There are not a lot of cardinal rules in Retail investing. One of them is to never try to bottom-tick Skechers.
The tail end of fad-induced runs in retail are never pretty and SKX is no exception. While we’d like to give Skechers some credit for taking its lumps this quarter and getting more aggressive about reducing inventory, the reality is they had no choice. In addition to trying to sell through remaining product at the twilight of its relevance, SKX is starting to ship its next generation running and other ‘performance’ product for BTS. Of course "tests’have been positive", but aside from the fact that no CEO will ever state that tests aren't working, retailers are going to be understandably cautious before buying a front row ticket to toning part deux.
This one is going to take more than one quarter of pain to recover. We know full well that by the time we get any clarity, the stock will have moved on us. Furthermore, our SIGMA analysis below shows that despite the horrific (-65%) sales/inventory spread, that’s actually a sequential improvement from 1Q. The icing on the cake is that the most favorable stock price movement is associated with a move from the lower left quadrant to the upper left. And it looks like that’s where SKX wants to go.we think that some of this is already baked-into a low teens stock. And with a complete lack of clarity as to how the company unloads the remaining half of its excess toning inventory, coupled with the fact that we’re shaking out at $0.85 for next year we still don’t like this name here at $14.50.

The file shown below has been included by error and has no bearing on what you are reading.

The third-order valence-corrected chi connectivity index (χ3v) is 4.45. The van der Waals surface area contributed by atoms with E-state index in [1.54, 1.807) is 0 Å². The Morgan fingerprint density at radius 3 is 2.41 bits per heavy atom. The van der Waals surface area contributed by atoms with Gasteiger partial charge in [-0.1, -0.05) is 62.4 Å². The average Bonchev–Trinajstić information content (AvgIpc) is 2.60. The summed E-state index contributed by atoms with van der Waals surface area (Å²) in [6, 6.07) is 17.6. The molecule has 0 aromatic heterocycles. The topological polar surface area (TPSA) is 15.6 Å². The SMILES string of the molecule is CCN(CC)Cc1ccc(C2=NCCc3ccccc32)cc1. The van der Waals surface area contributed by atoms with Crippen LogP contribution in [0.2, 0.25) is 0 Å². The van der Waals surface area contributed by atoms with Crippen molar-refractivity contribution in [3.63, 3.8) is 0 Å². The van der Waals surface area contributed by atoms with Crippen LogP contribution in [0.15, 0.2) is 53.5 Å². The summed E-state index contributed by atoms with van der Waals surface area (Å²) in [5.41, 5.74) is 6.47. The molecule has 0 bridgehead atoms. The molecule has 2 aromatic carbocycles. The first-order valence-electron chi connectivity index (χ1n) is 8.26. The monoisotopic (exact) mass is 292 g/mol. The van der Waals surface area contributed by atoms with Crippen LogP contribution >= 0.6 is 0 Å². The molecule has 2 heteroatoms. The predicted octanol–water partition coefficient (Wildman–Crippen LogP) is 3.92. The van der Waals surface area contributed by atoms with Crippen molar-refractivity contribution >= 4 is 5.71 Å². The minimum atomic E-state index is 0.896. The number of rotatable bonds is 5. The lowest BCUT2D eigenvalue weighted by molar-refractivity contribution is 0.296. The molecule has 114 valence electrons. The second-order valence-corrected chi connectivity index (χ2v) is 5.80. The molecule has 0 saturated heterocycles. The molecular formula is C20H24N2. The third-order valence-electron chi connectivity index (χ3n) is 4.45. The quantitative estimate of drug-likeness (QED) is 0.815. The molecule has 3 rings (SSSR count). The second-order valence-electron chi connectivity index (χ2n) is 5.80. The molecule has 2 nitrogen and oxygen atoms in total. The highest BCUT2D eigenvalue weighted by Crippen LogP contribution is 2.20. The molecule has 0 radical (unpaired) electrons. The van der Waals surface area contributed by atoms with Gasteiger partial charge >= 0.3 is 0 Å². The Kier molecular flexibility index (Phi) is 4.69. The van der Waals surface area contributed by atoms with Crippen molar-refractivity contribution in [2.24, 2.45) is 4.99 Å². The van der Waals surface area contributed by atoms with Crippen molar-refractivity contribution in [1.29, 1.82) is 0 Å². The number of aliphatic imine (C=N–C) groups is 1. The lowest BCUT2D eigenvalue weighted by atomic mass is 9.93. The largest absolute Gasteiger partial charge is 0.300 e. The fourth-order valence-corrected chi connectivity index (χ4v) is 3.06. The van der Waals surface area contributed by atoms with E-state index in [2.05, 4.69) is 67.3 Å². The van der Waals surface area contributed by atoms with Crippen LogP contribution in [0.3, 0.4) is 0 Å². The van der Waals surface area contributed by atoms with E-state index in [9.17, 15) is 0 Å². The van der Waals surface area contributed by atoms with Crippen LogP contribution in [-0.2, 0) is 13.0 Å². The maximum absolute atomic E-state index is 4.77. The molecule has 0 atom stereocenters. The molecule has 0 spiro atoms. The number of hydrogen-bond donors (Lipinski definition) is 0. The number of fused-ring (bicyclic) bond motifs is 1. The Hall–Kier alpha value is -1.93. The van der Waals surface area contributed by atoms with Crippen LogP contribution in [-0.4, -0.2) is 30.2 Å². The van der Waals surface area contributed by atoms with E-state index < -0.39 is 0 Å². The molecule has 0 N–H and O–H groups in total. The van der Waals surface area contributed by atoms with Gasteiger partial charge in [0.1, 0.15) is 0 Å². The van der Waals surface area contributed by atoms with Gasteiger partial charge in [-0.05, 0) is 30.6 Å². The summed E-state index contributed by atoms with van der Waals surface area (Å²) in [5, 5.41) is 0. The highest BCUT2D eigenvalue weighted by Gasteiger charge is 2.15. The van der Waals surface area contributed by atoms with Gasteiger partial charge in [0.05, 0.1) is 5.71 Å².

Despite the silver lining of continued strength in the international business up 35%, domestic sales were down by the same magnitude and we expect this trend to continue driving total revs down 10% in Q3. While SKX is starting to rein in costs, gross margin variability continues to be a key issue that will have the company fighting to breakeven for the remainder of the year. Competition is getting tougher, and there’s no guarantee that this event is truly a kitchen sink event.
Again, there are not a lot of cardinal rules in Retail investing. One of them is to never try to bottom-tick Skechers.